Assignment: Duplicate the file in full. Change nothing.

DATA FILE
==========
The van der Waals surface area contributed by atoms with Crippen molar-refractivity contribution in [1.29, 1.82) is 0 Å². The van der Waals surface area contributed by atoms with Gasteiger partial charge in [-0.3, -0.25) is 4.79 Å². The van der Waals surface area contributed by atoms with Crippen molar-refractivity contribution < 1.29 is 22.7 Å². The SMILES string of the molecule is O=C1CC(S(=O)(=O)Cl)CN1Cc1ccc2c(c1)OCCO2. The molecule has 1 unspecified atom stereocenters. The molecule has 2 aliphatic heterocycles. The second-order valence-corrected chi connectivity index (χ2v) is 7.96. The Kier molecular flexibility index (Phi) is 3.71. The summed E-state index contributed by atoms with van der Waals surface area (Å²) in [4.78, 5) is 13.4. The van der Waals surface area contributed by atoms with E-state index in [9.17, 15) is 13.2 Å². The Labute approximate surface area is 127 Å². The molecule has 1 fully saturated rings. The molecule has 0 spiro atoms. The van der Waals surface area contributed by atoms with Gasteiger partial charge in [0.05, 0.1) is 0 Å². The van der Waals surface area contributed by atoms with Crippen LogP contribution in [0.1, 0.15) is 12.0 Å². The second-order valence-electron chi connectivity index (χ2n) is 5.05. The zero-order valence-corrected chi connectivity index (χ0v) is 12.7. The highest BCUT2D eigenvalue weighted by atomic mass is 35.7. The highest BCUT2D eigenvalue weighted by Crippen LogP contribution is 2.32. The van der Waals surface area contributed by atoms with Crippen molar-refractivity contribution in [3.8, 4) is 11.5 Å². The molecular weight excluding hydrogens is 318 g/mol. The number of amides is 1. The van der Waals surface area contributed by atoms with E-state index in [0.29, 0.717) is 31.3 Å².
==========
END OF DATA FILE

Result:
The van der Waals surface area contributed by atoms with Crippen molar-refractivity contribution in [1.29, 1.82) is 0 Å². The van der Waals surface area contributed by atoms with Gasteiger partial charge in [-0.3, -0.25) is 4.79 Å². The van der Waals surface area contributed by atoms with Crippen molar-refractivity contribution < 1.29 is 22.7 Å². The SMILES string of the molecule is O=C1CC(S(=O)(=O)Cl)CN1Cc1ccc2c(c1)OCCO2. The molecule has 1 unspecified atom stereocenters. The molecule has 2 aliphatic heterocycles. The second-order valence-corrected chi connectivity index (χ2v) is 7.96. The Kier molecular flexibility index (Phi) is 3.71. The summed E-state index contributed by atoms with van der Waals surface area (Å²) in [4.78, 5) is 13.4. The van der Waals surface area contributed by atoms with E-state index in [9.17, 15) is 13.2 Å². The Labute approximate surface area is 127 Å². The molecule has 1 fully saturated rings. The molecule has 0 spiro atoms. The van der Waals surface area contributed by atoms with Gasteiger partial charge in [0.05, 0.1) is 0 Å². The van der Waals surface area contributed by atoms with Crippen LogP contribution in [0.1, 0.15) is 12.0 Å². The second-order valence-electron chi connectivity index (χ2n) is 5.05. The zero-order valence-corrected chi connectivity index (χ0v) is 12.7. The highest BCUT2D eigenvalue weighted by atomic mass is 35.7. The highest BCUT2D eigenvalue weighted by Crippen LogP contribution is 2.32. The van der Waals surface area contributed by atoms with Crippen molar-refractivity contribution in [3.8, 4) is 11.5 Å². The molecular weight excluding hydrogens is 318 g/mol. The number of amides is 1. The van der Waals surface area contributed by atoms with E-state index in [0.29, 0.717) is 31.3 Å².